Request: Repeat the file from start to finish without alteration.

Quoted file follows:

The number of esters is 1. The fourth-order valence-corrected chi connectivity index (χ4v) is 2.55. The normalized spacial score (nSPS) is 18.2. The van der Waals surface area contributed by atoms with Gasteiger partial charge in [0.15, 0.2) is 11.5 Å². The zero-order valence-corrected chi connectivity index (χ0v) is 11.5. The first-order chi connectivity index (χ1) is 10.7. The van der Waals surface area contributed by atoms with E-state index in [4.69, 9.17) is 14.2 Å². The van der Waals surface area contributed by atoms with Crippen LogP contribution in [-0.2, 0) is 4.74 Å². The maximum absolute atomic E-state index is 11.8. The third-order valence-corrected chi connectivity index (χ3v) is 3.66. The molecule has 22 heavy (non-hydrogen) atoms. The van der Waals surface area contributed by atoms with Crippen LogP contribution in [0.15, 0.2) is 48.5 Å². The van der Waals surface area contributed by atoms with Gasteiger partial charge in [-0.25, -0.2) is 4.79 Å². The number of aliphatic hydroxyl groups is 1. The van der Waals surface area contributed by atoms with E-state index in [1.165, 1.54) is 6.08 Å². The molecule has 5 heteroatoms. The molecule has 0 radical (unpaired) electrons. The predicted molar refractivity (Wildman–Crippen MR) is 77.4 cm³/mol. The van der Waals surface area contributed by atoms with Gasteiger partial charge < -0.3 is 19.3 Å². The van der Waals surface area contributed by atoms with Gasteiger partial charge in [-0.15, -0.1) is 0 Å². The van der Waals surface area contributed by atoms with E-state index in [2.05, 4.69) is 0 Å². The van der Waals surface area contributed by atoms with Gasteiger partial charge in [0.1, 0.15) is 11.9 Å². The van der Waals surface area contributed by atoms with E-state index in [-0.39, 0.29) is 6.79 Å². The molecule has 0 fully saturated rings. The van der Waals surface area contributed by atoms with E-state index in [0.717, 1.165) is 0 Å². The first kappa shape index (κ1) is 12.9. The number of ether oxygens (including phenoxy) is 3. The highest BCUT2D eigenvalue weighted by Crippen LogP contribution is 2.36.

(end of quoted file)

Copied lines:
The number of esters is 1. The fourth-order valence-corrected chi connectivity index (χ4v) is 2.55. The normalized spacial score (nSPS) is 18.2. The van der Waals surface area contributed by atoms with Gasteiger partial charge in [0.15, 0.2) is 11.5 Å². The zero-order valence-corrected chi connectivity index (χ0v) is 11.5. The first-order chi connectivity index (χ1) is 10.7. The van der Waals surface area contributed by atoms with E-state index in [4.69, 9.17) is 14.2 Å². The van der Waals surface area contributed by atoms with Crippen LogP contribution in [-0.2, 0) is 4.74 Å². The maximum absolute atomic E-state index is 11.8. The third-order valence-corrected chi connectivity index (χ3v) is 3.66. The molecule has 22 heavy (non-hydrogen) atoms. The van der Waals surface area contributed by atoms with Crippen LogP contribution in [0.15, 0.2) is 48.5 Å². The van der Waals surface area contributed by atoms with Gasteiger partial charge in [-0.25, -0.2) is 4.79 Å². The number of aliphatic hydroxyl groups is 1. The van der Waals surface area contributed by atoms with E-state index in [1.165, 1.54) is 6.08 Å². The molecule has 5 heteroatoms. The molecule has 0 radical (unpaired) electrons. The predicted molar refractivity (Wildman–Crippen MR) is 77.4 cm³/mol. The van der Waals surface area contributed by atoms with Gasteiger partial charge < -0.3 is 19.3 Å². The van der Waals surface area contributed by atoms with Gasteiger partial charge in [-0.15, -0.1) is 0 Å². The van der Waals surface area contributed by atoms with E-state index in [2.05, 4.69) is 0 Å². The van der Waals surface area contributed by atoms with Gasteiger partial charge in [0.1, 0.15) is 11.9 Å². The van der Waals surface area contributed by atoms with E-state index in [-0.39, 0.29) is 6.79 Å². The molecule has 0 fully saturated rings. The van der Waals surface area contributed by atoms with E-state index in [0.717, 1.165) is 0 Å². The first kappa shape index (κ1) is 12.9. The number of ether oxygens (including phenoxy) is 3. The highest BCUT2D eigenvalue weighted by Crippen LogP contribution is 2.36.